Those concerns in the medical community are not the only hurdles facing families here. The new law legalizing a limited form of cannabis oil to treat illnesses including cancer, Parkinson’s disease, and epilepsy does not address the oil’s manufacturing or how to buy or obtain it.
In fact, the sale of any form of cannabis remains a violation of state and federal law. Yet, 23 states, plus the District of Columbia and Guam, offer some form of legalized use of cannabis for medical purposes. And Georgia this year created a way to protect some people from criminal prosecution for having a limited form of the oil in their possession.
Advocates, families and doctors here are trying to figure out how best to practically do that.
“This field of treatment is in its infancy,” said Dr. James L. Smith Jr., an emergency room doctor who called himself “arrogant about what I thought was my fund of knowledge” when he first encountered cannabis oil as a possible treatment (one that has since been successful) for his now 8-year-old daughter, who suffers from a severe form of epilepsy called Doose syndrome.
The concerns, however, do not necessarily mean resistance, he said. “I think physicians have been hesitant to start because of their lack of knowledge of how to dose it,” said Smith, a board member of the influential Medical Association of Georgia. “As a physician, I understand that. I think the physician community has been genuinely interested and wants to know more.”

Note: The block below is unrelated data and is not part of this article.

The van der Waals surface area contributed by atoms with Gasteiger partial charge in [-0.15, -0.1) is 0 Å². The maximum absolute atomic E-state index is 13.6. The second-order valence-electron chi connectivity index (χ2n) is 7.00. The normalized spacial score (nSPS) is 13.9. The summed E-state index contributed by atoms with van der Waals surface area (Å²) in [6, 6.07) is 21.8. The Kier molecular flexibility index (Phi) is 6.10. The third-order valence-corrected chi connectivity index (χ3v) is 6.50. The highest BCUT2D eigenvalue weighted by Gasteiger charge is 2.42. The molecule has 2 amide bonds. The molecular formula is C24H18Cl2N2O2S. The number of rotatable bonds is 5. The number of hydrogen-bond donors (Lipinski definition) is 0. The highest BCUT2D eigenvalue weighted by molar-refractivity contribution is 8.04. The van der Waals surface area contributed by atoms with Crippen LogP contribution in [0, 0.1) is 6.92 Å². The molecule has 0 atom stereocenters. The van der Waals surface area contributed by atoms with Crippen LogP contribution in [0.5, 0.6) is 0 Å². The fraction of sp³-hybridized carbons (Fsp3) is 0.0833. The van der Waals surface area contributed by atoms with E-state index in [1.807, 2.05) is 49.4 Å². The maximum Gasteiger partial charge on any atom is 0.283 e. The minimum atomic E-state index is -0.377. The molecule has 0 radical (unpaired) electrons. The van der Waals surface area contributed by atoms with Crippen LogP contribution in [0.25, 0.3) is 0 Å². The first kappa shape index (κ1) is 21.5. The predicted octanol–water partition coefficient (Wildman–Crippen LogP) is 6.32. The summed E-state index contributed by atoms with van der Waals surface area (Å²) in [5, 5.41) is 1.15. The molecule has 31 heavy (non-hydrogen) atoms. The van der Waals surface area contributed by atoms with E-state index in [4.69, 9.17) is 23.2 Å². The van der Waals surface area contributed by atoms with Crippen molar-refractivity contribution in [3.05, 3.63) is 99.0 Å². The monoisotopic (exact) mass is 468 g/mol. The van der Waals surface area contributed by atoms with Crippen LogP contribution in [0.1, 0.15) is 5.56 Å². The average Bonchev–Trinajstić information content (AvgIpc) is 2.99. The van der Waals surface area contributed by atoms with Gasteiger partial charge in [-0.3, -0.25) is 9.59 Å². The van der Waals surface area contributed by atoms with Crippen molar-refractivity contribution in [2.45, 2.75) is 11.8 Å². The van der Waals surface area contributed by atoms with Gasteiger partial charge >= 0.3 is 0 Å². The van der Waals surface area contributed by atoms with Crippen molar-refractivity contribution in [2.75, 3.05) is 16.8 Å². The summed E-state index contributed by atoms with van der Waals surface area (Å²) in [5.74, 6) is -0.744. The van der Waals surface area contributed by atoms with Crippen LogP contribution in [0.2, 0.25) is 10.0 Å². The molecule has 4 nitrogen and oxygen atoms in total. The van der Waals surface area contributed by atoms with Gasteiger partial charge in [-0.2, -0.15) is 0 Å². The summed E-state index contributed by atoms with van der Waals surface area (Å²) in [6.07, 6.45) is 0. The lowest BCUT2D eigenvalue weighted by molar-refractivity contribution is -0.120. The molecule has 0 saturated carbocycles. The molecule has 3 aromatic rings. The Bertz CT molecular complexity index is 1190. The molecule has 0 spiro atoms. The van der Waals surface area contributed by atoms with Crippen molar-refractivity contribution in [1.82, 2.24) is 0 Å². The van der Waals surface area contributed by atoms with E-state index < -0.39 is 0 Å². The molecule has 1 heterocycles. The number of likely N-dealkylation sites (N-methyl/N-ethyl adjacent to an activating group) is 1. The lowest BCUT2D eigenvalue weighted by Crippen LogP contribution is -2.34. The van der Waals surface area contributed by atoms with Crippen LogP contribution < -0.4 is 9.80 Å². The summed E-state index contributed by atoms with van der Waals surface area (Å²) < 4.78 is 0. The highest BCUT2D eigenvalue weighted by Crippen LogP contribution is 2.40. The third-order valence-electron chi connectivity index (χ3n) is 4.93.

The Medical Association of Georgia has been vocal about getting doctors access to seminars or online webinars as they seek more information about how the oil works. Some physicians worry the oil is, in effect, experimental and not approved by the FDA.
Groups including the Georgia-based Oil for Epilepsy have started to explore how to connect doctors to new and existing research, as well as information about how the oil works and how it’s extracted. There is also talk of forming a new state coalition of people in the medical cannabis industry to help inform doctors and patients about their treatment options and access.
The state Department of Public Health has already partnered with the Georgia Composite Medical Board to develop the process for physicians who may be approached by patients seeking the oil for treatment. Public health officials have so far approved 162 doctors for its new registry, which went live in June.
Georgia has also begun to explore how to develop guidelines related to cultivation and production.
The newly formed state Commission on Medical Cannabis next meets Aug. 26 to talk with manufacturers and growers. Among the topics they are likely to address is the process they use to cultivate plants for the oil. That includes safety, security measures and testing that, among the top manufacturers, is often done by independent UL-listed laboratories.
“I think there’s just a need for additional information in the medical community of what exactly these products are,” said state Rep. Allen Peake, R-Macon, the primary author of the new law, “We’ve made sure families that have wanted the product and properly registered with the state have gotten the product.”